A wholesome and delicious pulse-based breakfast option.
This chaat is a common feature across the streets of Delhi. As a child, I would visit my grandparents in Delhi every winter and this was one of my favourite breakfast options back then and it continues to be so till date.
"Matar" is dried white peas. In Mumbai it's called Ragda or Vatana, across UP, West Bengal it's called Ghugni. But in Delhi, where I ate it for the first time, it is called Matar or Matra and it is usually eaten with a very unique Kulcha which you only get in Delhi.
From a health perspective, I recommend skipping the Kulcha (or any other processed bread). Just a bowl of this flavourful chaat in itself is quite the meal.
MATAR KI CHAAT - RECIPE
No of Portions - 4 Preparation Time - 18 hours
Cooking Time - 60 minutes Skill Level - Easy
1/2 cup Dried White Peas
1 big Potato
1 medium-sized Onion
2 medium-sized Tomato
1 inch Ginger
2-3 tbsp Tamarind Paste
Half a lime
2-3 tbsp Chopped Coriander Leaves
1-2 Green Chilli
2 tbsp Chaat Masala (I use MDH)
2 tbsp Kala Chaat Masala (I use Kedara), optional
Salt, to taste
Soak the dried peas in water for 18 hours. Change the water every 7-8 hours.
Boil the potato and let it cool for 5-6 hours.
After the peas have been soaked, cook them with some salt and twice the quantity of water.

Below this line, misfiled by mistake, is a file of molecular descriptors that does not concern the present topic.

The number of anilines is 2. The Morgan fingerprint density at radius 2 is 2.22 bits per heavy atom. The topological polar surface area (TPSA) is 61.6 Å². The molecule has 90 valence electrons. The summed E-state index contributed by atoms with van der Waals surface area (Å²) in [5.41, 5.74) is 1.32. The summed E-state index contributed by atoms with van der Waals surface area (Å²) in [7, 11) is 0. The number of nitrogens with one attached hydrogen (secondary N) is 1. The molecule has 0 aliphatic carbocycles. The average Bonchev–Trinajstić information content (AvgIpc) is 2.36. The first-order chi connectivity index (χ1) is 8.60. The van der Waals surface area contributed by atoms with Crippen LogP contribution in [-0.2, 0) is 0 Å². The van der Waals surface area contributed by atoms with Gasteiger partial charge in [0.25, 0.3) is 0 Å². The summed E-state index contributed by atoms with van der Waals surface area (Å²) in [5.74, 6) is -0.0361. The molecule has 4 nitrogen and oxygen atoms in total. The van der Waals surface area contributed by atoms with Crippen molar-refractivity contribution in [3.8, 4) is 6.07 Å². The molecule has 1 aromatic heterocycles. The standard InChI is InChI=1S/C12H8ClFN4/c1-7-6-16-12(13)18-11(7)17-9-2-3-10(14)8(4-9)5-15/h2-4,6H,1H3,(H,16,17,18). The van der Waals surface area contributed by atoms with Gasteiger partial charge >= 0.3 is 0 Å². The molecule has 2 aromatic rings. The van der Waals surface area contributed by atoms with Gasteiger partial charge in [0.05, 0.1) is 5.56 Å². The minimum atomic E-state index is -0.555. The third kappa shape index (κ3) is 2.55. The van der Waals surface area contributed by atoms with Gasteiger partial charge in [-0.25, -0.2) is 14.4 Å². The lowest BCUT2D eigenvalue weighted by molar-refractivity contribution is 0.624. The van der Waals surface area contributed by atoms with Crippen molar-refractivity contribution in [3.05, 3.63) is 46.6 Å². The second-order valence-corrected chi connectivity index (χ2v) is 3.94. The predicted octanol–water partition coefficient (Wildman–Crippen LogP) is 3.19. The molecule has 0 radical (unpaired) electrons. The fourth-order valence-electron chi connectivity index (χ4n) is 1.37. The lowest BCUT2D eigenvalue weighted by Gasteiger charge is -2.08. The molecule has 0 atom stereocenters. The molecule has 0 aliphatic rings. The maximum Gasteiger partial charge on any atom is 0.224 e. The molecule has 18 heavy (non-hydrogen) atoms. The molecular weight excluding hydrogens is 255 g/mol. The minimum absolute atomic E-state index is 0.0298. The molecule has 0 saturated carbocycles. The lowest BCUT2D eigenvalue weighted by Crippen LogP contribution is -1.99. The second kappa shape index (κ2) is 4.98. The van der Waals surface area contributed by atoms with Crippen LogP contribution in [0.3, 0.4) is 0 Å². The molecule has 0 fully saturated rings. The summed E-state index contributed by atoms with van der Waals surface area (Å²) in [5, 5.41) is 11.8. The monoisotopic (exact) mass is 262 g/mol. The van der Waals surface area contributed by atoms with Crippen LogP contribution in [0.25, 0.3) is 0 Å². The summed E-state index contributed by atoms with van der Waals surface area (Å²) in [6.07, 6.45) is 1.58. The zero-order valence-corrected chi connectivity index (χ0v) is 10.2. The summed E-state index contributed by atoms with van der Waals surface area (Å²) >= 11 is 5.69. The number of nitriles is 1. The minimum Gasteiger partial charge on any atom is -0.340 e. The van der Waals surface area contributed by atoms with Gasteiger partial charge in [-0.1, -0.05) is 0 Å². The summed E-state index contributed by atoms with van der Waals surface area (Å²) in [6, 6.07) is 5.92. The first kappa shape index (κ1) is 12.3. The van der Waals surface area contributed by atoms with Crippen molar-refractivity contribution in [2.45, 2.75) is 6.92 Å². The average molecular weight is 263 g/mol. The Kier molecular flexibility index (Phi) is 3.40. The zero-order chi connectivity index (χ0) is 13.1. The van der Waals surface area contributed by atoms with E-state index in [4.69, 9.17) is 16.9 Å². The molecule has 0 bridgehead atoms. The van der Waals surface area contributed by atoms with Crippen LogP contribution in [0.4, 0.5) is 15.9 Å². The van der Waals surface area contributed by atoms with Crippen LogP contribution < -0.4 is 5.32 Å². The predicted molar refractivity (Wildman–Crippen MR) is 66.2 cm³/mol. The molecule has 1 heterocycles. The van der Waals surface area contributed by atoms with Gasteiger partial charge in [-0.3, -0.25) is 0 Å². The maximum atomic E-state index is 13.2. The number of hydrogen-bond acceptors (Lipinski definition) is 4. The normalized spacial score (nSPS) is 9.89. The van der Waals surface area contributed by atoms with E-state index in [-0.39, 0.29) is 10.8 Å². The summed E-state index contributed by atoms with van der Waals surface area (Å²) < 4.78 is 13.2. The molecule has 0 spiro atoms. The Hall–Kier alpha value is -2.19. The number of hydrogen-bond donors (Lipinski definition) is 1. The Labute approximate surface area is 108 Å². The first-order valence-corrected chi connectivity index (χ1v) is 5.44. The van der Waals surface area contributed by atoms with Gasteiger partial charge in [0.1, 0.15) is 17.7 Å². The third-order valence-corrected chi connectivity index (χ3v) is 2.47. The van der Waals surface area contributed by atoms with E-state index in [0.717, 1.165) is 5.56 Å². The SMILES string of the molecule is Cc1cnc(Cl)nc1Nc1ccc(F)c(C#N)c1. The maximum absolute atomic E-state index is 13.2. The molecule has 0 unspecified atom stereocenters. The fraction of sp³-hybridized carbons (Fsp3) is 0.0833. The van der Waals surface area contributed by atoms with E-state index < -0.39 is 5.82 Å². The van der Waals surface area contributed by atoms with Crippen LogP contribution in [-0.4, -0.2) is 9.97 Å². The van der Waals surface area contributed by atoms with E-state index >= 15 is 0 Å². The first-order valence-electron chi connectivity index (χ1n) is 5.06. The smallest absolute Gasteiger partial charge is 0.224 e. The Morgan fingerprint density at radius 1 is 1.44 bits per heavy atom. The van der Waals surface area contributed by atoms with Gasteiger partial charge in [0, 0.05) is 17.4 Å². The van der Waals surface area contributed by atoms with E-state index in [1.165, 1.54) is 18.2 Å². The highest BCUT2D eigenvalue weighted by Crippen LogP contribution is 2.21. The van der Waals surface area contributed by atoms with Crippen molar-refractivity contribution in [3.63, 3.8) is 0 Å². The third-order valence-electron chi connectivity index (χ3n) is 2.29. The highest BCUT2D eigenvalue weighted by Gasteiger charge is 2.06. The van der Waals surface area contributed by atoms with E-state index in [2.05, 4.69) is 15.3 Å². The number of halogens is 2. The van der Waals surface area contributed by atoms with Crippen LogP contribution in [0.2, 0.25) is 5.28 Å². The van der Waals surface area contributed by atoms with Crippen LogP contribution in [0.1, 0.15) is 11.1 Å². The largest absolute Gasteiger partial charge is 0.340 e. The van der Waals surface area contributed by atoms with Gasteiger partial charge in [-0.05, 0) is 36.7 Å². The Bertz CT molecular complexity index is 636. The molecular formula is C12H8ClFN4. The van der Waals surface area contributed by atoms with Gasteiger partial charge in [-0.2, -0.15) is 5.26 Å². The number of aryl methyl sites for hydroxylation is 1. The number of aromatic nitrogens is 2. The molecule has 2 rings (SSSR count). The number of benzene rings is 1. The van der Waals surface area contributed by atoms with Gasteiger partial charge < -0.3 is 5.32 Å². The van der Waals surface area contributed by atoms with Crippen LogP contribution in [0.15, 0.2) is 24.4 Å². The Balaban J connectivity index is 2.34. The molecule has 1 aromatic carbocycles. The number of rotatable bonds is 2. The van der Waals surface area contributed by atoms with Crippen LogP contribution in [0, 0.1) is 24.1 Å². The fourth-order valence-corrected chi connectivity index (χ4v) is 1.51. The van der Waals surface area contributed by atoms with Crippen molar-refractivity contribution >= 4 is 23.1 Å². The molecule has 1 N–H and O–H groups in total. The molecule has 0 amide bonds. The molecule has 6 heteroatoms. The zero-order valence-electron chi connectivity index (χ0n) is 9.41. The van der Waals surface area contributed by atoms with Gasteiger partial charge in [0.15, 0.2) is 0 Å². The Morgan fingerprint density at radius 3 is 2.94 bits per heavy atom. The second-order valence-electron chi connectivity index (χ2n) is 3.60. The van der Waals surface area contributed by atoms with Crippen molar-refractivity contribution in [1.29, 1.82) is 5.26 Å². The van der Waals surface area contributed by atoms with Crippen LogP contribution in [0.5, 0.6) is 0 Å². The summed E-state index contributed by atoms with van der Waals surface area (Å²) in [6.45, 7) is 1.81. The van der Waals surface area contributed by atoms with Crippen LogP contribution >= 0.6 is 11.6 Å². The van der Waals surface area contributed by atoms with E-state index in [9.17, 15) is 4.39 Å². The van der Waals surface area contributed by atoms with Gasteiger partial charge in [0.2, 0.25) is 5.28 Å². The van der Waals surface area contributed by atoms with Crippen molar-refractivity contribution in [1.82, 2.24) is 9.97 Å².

Chop the onions, tomato, potato finely, and julienne the ginger.
Once cooked, keep the peas on low flame and keep mashing the peas lightly, till you get a slight creaminess. Take it off the flame.
Add all the ingredients. The tamarind, lime, salt, chilli and chaat masalas are all dependant on your own palate. You can make it as spicy or as mild as you like.
Matar ki chaat is ready!
If you are eating this for a lunch or dinner (if you are adding a cereal in this meal), it should taste good with bajra or jowar roti. These are much better options then bread/kulcha.
Kokum pulp can be used in place of Tamarind. This will improve the digestibility of the food and of course, render a great flavour to the dish.
White peas are a great source of fibre, protein, complex carbohydrates, thiamine, folic acid, magnesium, iron and selenium.
Potato that has been boiled and cooled acts as a prebiotic, wherein it is feeding the friendly bacteria in your gut and helping them flourish, something we could all benefit greatly from.
Tamarind has been used as a remedy for digestive discomfort for years. It is also is an antioxidant and anti-inflammatory food. It is also a source of magnesium and calcium. However, one should use tamarind a little carefully and infrequently. Since it does tarnish the fluorides from our bones. Frequent or high consumption can have an adverse effect.